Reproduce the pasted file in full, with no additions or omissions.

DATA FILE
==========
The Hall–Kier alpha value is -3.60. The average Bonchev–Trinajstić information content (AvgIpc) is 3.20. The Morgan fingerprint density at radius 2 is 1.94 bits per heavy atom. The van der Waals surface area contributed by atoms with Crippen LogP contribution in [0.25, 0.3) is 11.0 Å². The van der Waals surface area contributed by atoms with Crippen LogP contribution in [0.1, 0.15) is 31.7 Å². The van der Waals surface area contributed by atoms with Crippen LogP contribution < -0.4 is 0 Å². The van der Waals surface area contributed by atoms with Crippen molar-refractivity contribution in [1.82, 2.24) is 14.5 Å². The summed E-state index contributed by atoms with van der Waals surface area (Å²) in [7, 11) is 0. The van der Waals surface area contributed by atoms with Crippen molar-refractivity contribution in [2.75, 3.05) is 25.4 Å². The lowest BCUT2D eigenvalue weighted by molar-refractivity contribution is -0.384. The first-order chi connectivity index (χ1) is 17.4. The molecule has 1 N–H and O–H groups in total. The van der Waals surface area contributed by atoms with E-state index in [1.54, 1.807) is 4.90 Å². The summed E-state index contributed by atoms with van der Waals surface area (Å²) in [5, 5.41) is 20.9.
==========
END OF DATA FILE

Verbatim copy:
The Hall–Kier alpha value is -3.60. The average Bonchev–Trinajstić information content (AvgIpc) is 3.20. The Morgan fingerprint density at radius 2 is 1.94 bits per heavy atom. The van der Waals surface area contributed by atoms with Crippen LogP contribution in [0.25, 0.3) is 11.0 Å². The van der Waals surface area contributed by atoms with Crippen LogP contribution in [0.1, 0.15) is 31.7 Å². The van der Waals surface area contributed by atoms with Crippen LogP contribution < -0.4 is 0 Å². The van der Waals surface area contributed by atoms with Crippen molar-refractivity contribution in [1.82, 2.24) is 14.5 Å². The summed E-state index contributed by atoms with van der Waals surface area (Å²) in [7, 11) is 0. The van der Waals surface area contributed by atoms with Crippen molar-refractivity contribution in [2.75, 3.05) is 25.4 Å². The lowest BCUT2D eigenvalue weighted by molar-refractivity contribution is -0.384. The first-order chi connectivity index (χ1) is 17.4. The molecule has 1 N–H and O–H groups in total. The van der Waals surface area contributed by atoms with E-state index in [1.54, 1.807) is 4.90 Å². The summed E-state index contributed by atoms with van der Waals surface area (Å²) in [5, 5.41) is 20.9.